As we watched some of the Summer Olympics last week, we at one point were struck by the incredible reach of the suburbs.
Truly, these communities we call the suburbs make up a land of genuine opportunity. In all walks of life, you can go from here to literally anywhere in the world. And many, many people do. We frequently chronicle them on our pages. Remarkable success stories in Hollywood, in business, in science, in religion, in politics, in just about anything.
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And of course, as the Olympic Games of 2012 that conclude today have demonstrated again, in sports.
Just think for a moment of the suburban athletes who tested themselves in London:
Conor Dwyer of Winnetka won a gold medal swimming on the U.S. men's relay team. Matt Grevers of Lake Forest won two gold medals and a silver in swimming. Amy LePeilbet of Crystal Lake won a gold as a member of the U.S. women's soccer team. Melissa Seidemann won a gold as a member of the U.S. women's water polo team. Tamika Catchings, a one-time Buffalo Grove resident, and Candace Parker, a native of Naperville, won gold as members of the U.S. women's basketball team as did Chicago Sky players Swin Cash and Sylvia Fowles.
Also competing in the Olympics from the suburbs were Carolena Carstens of Glen Ellyn competing for Panama in taekwondo, Evan Jager of Algonquin in the steeplechase, Christine Loukas of Riverwoods in women's diving, Richard Oruche of Bensenville as a member of the Nigerian men's basketball team, Sean Rooney of Wheaton in men's volleyball, Jillian Schwartz of Lake Forest as a pole vaulter representing Israel, and Sarah Zelenka of Itasca in women's pair rowing.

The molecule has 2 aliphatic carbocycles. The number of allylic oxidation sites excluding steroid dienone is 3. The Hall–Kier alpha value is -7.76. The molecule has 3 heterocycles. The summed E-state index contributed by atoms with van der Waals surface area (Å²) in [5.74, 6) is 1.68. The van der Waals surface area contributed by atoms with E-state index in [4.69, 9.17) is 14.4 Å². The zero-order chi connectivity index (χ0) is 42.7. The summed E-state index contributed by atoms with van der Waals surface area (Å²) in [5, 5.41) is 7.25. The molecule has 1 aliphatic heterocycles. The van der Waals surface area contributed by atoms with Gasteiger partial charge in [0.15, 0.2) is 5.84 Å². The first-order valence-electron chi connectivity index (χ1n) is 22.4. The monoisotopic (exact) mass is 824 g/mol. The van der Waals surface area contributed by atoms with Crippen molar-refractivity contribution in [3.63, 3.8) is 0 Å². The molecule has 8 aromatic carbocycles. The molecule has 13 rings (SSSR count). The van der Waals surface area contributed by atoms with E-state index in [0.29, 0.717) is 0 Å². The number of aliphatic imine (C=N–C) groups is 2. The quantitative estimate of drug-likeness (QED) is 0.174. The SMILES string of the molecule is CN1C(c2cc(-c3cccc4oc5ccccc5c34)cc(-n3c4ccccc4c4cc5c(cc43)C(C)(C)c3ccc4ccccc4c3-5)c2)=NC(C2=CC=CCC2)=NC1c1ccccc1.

What remarkable success stories they all are.
Those of us in the suburbs cherish our sense of community and for the most part, we live small-town values, but we are not provincial. Our ambitions are not, and neither is the stage that we call home.
Think again for a moment, this time of the international dramas played out this August and September within a 6.5-mile radius of Busse Woods here in the suburbs.
Last weekend, the seventh annual Alexian Brothers Tour of Elk Grove brought elite cyclists from all over the world to one of only five events in the United States to earn the highest racing designation from the world governing body for sports cycling, Union Cycliste Internationale.
Next weekend, the 30th running of the majestic Arlington Million takes place at Arlington Park, a grand horse racing tradition that draws fans, horses, owners and jockeys from around the globe to our suburbs.
And next month, the Medinah Country Club hosts the legendary Ryder Cup, the biennial competition between the top professional golfers of the United States and Europe.
As residents of the suburbs, the global accomplishments give us a lot to be proud of. And a lot to be thankful for.